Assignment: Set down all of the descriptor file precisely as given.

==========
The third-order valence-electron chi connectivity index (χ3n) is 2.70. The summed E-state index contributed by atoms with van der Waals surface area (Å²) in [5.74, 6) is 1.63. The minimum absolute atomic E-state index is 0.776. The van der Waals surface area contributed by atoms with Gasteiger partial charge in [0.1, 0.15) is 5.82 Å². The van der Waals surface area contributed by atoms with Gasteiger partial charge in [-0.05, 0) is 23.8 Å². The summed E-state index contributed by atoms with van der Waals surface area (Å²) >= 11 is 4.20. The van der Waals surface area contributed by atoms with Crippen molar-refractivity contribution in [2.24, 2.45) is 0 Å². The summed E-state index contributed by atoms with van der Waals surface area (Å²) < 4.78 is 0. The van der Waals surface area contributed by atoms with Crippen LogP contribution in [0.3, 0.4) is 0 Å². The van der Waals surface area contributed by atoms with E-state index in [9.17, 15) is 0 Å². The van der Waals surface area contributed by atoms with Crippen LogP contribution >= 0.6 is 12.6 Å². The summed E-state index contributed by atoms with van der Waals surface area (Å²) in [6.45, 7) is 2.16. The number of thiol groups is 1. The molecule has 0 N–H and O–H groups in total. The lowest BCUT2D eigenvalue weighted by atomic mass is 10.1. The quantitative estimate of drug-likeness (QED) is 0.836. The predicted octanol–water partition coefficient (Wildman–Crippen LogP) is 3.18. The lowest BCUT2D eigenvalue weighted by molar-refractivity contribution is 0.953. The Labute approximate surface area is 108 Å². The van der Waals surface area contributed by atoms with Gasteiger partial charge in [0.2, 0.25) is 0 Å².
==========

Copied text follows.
The third-order valence-electron chi connectivity index (χ3n) is 2.70. The summed E-state index contributed by atoms with van der Waals surface area (Å²) in [5.74, 6) is 1.63. The minimum absolute atomic E-state index is 0.776. The van der Waals surface area contributed by atoms with Gasteiger partial charge in [0.1, 0.15) is 5.82 Å². The van der Waals surface area contributed by atoms with Gasteiger partial charge in [-0.05, 0) is 23.8 Å². The summed E-state index contributed by atoms with van der Waals surface area (Å²) >= 11 is 4.20. The van der Waals surface area contributed by atoms with Crippen molar-refractivity contribution in [2.24, 2.45) is 0 Å². The summed E-state index contributed by atoms with van der Waals surface area (Å²) < 4.78 is 0. The van der Waals surface area contributed by atoms with Crippen LogP contribution in [0.3, 0.4) is 0 Å². The van der Waals surface area contributed by atoms with E-state index in [9.17, 15) is 0 Å². The van der Waals surface area contributed by atoms with Crippen LogP contribution >= 0.6 is 12.6 Å². The summed E-state index contributed by atoms with van der Waals surface area (Å²) in [6.45, 7) is 2.16. The number of thiol groups is 1. The molecule has 0 N–H and O–H groups in total. The lowest BCUT2D eigenvalue weighted by atomic mass is 10.1. The quantitative estimate of drug-likeness (QED) is 0.836. The predicted octanol–water partition coefficient (Wildman–Crippen LogP) is 3.18. The lowest BCUT2D eigenvalue weighted by molar-refractivity contribution is 0.953. The Labute approximate surface area is 108 Å². The van der Waals surface area contributed by atoms with Gasteiger partial charge in [0.2, 0.25) is 0 Å².